The simplest answer to this question is no, overtime worked by an employee does not contribute additional hours to the employee’s annual or sick leave allotments. By law annual and sick leave can only be calculated on a 38-hour work week. Once an employee clocks on time that is over and above 38 hours per week, the payment for overtime is governed by the National Employment Standards. However, additional overtime agreements can be contracted for using award and enterprise agreements.
National Employment Standards
Under the National Employee Standards (NES), an award or agreement-free employee will be entitled to five weeks of annual leave for each year of service if they are either a shift worker in a business where shifts are continuously rostered and regularly work on Sundays and public holidays.
Ordinary overtime is calculated when an employee works beyond the hours they are scheduled for during a particular shift or week. Overtime can also be calculated when an employee works outside of their hour range; for example, if you only work Monday – Friday but are scheduled for a Saturday.
Award and Enterprise Agreements
Some employees may be entitled to additional paid leave if their employment contract contains an award and/or enterprise agreement. Such agreements allow for an employee to be given additional paid leave depending upon the manner in which the agreement allows for the additional time to accrue. The particulars of how this additional accrued leave is earned will vary with each agreement. Some examples include;
- Working hours in excess of your regularly scheduled shift
- Hours that are scheduled outside of your ordinary work time
- A part-time employee who works beyond their regularly scheduled part-time hours
- Working a Saturday, Sunday or public holiday
If an employee is governed by an award and enterprise agreement their overtime rate can be calculated at time and a half or possible double time. The rate will depend upon the particulars of the employee’s agreement.
For overtime to be a valid request by an employer, the overtime must be reasonable. And while reasonableness can sound very subjective, in this case it is not. The following are examples of reasonable overtime;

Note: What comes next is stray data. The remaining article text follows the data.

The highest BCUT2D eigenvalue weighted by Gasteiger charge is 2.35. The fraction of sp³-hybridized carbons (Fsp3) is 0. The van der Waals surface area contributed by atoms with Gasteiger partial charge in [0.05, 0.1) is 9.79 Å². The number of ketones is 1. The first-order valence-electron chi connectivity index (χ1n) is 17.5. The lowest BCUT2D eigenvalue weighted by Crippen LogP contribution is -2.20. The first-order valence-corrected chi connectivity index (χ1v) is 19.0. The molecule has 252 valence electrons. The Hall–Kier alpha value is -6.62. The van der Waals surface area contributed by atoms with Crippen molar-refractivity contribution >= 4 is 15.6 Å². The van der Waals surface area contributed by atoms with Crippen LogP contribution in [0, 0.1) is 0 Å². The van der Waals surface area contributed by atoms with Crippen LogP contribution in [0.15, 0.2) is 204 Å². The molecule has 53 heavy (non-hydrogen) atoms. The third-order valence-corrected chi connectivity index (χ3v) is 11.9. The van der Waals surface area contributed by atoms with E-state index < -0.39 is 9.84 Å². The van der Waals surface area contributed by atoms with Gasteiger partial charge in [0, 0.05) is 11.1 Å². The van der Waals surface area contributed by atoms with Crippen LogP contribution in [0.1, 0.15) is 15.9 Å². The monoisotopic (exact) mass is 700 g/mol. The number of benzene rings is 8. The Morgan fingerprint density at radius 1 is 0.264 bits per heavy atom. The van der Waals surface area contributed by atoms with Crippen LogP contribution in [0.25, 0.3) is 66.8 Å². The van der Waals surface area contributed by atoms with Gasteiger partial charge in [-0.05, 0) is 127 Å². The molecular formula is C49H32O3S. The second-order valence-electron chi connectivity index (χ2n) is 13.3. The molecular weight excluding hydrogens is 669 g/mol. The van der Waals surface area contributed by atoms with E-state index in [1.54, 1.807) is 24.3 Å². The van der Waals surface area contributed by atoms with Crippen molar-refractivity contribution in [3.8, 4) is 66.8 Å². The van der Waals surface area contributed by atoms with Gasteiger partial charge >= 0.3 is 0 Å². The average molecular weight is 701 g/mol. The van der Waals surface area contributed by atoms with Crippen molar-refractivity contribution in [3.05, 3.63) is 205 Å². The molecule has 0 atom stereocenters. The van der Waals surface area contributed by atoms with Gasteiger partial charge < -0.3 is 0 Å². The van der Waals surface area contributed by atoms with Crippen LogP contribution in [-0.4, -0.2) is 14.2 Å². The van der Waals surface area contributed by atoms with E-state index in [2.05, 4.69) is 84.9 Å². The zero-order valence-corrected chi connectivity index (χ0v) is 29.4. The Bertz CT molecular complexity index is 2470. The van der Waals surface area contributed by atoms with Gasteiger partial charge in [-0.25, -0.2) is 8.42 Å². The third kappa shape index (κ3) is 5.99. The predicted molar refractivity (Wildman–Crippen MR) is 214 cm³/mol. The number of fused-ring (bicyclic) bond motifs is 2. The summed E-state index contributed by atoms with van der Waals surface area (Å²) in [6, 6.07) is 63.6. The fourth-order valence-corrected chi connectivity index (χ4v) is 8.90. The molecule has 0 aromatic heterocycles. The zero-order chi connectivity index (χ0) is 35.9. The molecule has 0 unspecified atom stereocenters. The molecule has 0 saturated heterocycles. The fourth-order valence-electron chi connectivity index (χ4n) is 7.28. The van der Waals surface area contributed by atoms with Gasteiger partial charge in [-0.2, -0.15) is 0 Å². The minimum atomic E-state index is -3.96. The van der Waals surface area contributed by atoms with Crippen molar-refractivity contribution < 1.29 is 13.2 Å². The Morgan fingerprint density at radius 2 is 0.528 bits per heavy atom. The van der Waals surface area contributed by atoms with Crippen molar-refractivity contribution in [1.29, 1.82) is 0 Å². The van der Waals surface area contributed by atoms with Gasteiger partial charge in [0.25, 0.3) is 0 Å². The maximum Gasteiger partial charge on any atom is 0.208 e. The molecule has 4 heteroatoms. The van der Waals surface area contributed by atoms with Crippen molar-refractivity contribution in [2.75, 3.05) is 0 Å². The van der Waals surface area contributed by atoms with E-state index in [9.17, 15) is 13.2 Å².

- Legitimate employer needs
- To meet industry standards
- Payment for overtime is made in accordance with the contractual agreement
- If safety and health standards are not jeopardized
- Any personal situations which make it difficult or impossible for the employee to comply are taken into consideration
Regardless of the type of overtime you are working, or the reason for the need to work overtime, under no circumstances does your overtime allow for you to accrue additional paid leave for the time you are working. This is because the compensation for being asked to work overtime is governed by law and/or by the employer’s award and/or enterprise agreement. The law and the various contractual remedies in an award or enterprise agreement provide for an additional benefit to the employee via the increased compensation rate. Hence, as an employee who is working overtime, you are already being properly compensated for your additional time worked.
In the event that you find yourself in need of assistance regarding any legal query, please contact the offices of Owen Hodge Lawyers. At Owen Hodge, we are always happy to assist clients in understanding the full ramifications of any and all of your legal needs. Please feel free to call us at your earliest convenience to schedule a consultation at 1800 780 770.